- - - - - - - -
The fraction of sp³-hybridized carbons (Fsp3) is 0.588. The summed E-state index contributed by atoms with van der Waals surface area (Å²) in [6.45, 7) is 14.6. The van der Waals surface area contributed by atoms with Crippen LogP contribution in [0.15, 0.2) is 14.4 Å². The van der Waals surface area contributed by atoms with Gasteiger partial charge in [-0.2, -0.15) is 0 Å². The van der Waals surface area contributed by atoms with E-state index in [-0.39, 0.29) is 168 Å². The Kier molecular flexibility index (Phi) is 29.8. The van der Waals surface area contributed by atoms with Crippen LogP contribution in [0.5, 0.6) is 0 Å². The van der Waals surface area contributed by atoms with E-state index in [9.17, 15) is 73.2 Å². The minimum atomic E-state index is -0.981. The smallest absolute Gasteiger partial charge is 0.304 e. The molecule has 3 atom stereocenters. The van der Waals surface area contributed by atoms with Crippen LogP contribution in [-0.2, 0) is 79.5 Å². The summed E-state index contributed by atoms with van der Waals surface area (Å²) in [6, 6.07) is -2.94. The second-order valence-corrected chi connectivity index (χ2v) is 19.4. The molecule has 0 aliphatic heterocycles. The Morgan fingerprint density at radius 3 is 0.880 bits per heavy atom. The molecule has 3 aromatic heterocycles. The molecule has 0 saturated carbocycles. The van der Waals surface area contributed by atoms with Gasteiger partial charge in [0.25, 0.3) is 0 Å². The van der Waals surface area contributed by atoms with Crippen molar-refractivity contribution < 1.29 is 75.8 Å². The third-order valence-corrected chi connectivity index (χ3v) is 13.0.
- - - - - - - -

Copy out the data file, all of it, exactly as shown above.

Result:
The fraction of sp³-hybridized carbons (Fsp3) is 0.588. The summed E-state index contributed by atoms with van der Waals surface area (Å²) in [6.45, 7) is 14.6. The van der Waals surface area contributed by atoms with Crippen LogP contribution in [0.15, 0.2) is 14.4 Å². The van der Waals surface area contributed by atoms with Gasteiger partial charge in [-0.2, -0.15) is 0 Å². The van der Waals surface area contributed by atoms with E-state index in [-0.39, 0.29) is 168 Å². The Kier molecular flexibility index (Phi) is 29.8. The van der Waals surface area contributed by atoms with Crippen LogP contribution in [0.5, 0.6) is 0 Å². The van der Waals surface area contributed by atoms with E-state index in [9.17, 15) is 73.2 Å². The minimum atomic E-state index is -0.981. The smallest absolute Gasteiger partial charge is 0.304 e. The molecule has 3 atom stereocenters. The van der Waals surface area contributed by atoms with Crippen LogP contribution in [-0.2, 0) is 79.5 Å². The summed E-state index contributed by atoms with van der Waals surface area (Å²) in [6, 6.07) is -2.94. The second-order valence-corrected chi connectivity index (χ2v) is 19.4. The molecule has 0 aliphatic heterocycles. The Morgan fingerprint density at radius 3 is 0.880 bits per heavy atom. The molecule has 3 aromatic heterocycles. The molecule has 0 saturated carbocycles. The van der Waals surface area contributed by atoms with Gasteiger partial charge in [0.25, 0.3) is 0 Å². The van der Waals surface area contributed by atoms with Crippen molar-refractivity contribution < 1.29 is 75.8 Å². The third-order valence-corrected chi connectivity index (χ3v) is 13.0.